After I finished decrying “The Swan” premiere as a particularly disturbing blight on reality television, a funny thing happened. E-mails began dribbling in from women who read the review and, far from sharing my righteous indignation, were desperate to learn how they could become contestants.
So much for persuading people to throw off their bonds of shallowness and not be slaves to our media-saturated culture’s images of beauty. Indeed, bracing for the show’s May 24 finale — when some nipped and tucked “ugly duckling” will be crowned you-know-what — prompted me to wonder if I, too, can achieve “transformation” and become a better critic and person.
Who better to ask, I thought, than “Swan” creator Nely Galan, who gets billed on the program as a “life coach.” Granted, I mainly remember her as an executive whose stint at Telemundo was an exercise in futility, but we’ve already established that I have this problem with negativity.
Before I took her life advice, however, I asked Galan about her life-coaching experience, as I would with any other specialist. And guess what? She doesn’t have any.
Yes, she said in an interview, she’s given friends advice and been through therapy herself, but no one has ever paid her for the privilege. In other words, Galan calling herself a “life coach” would be the equivalent of some college kid buying a “sex instructor” T-shirt and then trying to pass himself off as an expert. (OK, so sue me, I was younger then.)
“I don’t even know if there’s such a thing as professional life coaching,” Galan said, apparently having missed the recent Los Angeles Times article about what is clearly a rather hinky profession.
In terms of qualifications, Galan’s specialty appears to involve being able to sell Fox a TV show, having done “a lot of work on myself” in fostering a positive attitude and exchanging advice with other career women. Let’s hope the guys on the show suctioning fat and remodeling noses have been held to a somewhat more rigorous standard.
Nevertheless, Galan said, “I am very good at helping people find their mission in life,” which includes assisting me in deciding what to do with mine.
It’s easy to laugh derisively, of course, and rest assured, I am. Yet based on my correspondence with aspiring Swans, Galan is mining fertile terrain, because there are lots of people out there who could use some life coaching, and fast.
“I am a 24-year-old wife and mother of two children,” one email read. “I feel like my body has been ruined! I had my first daughter at 17. … I need a new nose, liposuction, and NEW BREASTS! Can you help me, is there any way to get on the show?”
Maybe this life coaching business is tougher than I imagined, because it’s a little late to go with my first impulse — namely, advising her not to get knocked up at 16.
“I am in desperate need of a serious makeover/change in my life,” pleaded another woman equally convinced that a new nose or less flab would unlock the door to happiness.
Those who buy into “The Swan” mystique have also exhibited zero patience with critics. On Fox’s online forums, women become agitated when anyone dares to criticize the program for promising simple (and potentially dangerous) solutions to complex problems, reinforcing a mind-set that prompts young girls to barf up lunch or suffer from low self-esteem based solely on their appearance.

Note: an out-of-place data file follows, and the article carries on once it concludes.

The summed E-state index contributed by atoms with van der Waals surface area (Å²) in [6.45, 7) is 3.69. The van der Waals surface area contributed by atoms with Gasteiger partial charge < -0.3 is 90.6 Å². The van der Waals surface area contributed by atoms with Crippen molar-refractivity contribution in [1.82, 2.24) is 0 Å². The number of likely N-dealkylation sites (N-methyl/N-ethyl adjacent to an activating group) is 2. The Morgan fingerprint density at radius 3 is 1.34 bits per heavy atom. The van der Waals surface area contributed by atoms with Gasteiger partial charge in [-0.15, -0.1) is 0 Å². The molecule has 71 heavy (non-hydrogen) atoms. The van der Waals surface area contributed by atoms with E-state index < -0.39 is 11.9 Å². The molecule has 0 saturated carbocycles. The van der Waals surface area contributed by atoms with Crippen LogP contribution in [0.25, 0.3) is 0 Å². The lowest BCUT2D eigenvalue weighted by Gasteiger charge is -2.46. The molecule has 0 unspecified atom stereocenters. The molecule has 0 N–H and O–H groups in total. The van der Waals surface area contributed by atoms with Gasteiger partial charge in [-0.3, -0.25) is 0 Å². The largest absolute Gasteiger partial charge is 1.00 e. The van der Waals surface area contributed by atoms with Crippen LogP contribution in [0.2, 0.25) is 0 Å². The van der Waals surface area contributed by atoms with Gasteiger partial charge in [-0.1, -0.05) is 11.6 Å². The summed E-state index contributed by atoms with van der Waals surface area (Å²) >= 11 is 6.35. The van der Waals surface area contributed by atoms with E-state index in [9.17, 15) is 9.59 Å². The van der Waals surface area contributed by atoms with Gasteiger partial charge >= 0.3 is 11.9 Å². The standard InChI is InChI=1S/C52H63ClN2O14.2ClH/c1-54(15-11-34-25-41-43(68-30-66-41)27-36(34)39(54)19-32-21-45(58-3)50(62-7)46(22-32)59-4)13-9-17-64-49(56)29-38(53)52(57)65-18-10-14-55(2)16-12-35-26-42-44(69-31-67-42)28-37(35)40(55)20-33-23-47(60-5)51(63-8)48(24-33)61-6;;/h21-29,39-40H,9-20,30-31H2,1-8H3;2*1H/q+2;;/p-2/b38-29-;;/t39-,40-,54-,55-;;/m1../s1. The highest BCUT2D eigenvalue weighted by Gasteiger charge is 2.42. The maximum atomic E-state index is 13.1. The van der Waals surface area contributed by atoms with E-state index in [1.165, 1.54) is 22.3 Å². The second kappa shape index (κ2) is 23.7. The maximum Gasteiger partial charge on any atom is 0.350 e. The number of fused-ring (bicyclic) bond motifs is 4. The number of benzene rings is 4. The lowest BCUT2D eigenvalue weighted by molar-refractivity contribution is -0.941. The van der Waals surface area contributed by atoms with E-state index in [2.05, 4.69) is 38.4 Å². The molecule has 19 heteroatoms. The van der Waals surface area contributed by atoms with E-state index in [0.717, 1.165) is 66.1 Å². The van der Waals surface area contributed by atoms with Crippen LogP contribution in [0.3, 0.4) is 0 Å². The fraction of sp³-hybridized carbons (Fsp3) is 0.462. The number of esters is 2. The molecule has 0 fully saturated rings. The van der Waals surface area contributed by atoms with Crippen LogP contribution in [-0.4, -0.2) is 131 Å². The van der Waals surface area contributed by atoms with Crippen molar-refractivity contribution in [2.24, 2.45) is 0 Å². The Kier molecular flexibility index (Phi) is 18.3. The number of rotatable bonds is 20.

“If you feel so strongly about the motives behind it, damn it! Stop watching!” wrote one. “I love the show and would also like to know where to sign up. I can tell you right now, I do not have any issues with myself. Hell, I just want a flat tummy and a sexy butt (for free!).”
Galan has adopted a similar attitude toward criticism, though she agreed to an interview despite my earlier suggestion that she might become the most hated woman in reality television. Producing “The Swan,” she insists, has been “the most magical experience of my career … (and) it really doesn’t matter what anybody thinks.”
In fact, she’s already looking beyond the program’s second season to a spin-off book and “Swan” competition for men, which won’t possess nearly the same appeal. For whatever reason, too many men see bloated bellies in the mirror and still think they’re staring at Russell Crowe, and many are hostile to makeover concepts. As a friend of mine observed, “It’s yet another way to prey on insecure people.”
So maybe Galan isn’t UCLA’s legendary basketball coach John Wooden, who taught players to follow his “Pyramid of Success.” As an exec producer on a reasonably successful TV show, she’s more than willing to dispense advice toward achieving some sort of “trapezoid of transformation.”
“Most people think they want something and they really want something else,” she began, summing up her life-coaching philosophy. “Once you figure out what you want, it’s easy to get it.”
Hmm. Had I known this earlier in life, I might very well be playing in the NBA and sharing a beach bungalow with Halle Berry.
“Who are you jealous of?” Galan continued, suggesting that the answer to that question “shows you your inadequacies.”
Given my own exceptionally long list, I asked Galan whom she envies. “I’m jealous of people who create brands,” she said after a pause, eventually conceding that she “used to be jealous of Martha Stewart.” (Let’s assume that the past tense reference means she doesn’t harbor any hidden desire to go to jail.)
Obviously, there’s something alluring about having a third party solve your problems, even if they live inside a household appliance that many of us spend untold hours watching. Yet such fantasies resonate most powerfully among those who are most vulnerable, and when Galan told me, “I sleep well at night,” well, the idea of fragile people viewing “The Swan” as a source of salvation is enough to keep me tossing and turning.
So thanks, “coach,” you have taught me a valuable lesson: In the big game of life, it seems that anyone with enough ambition and chutzpah can claim that they’re holding a playbook.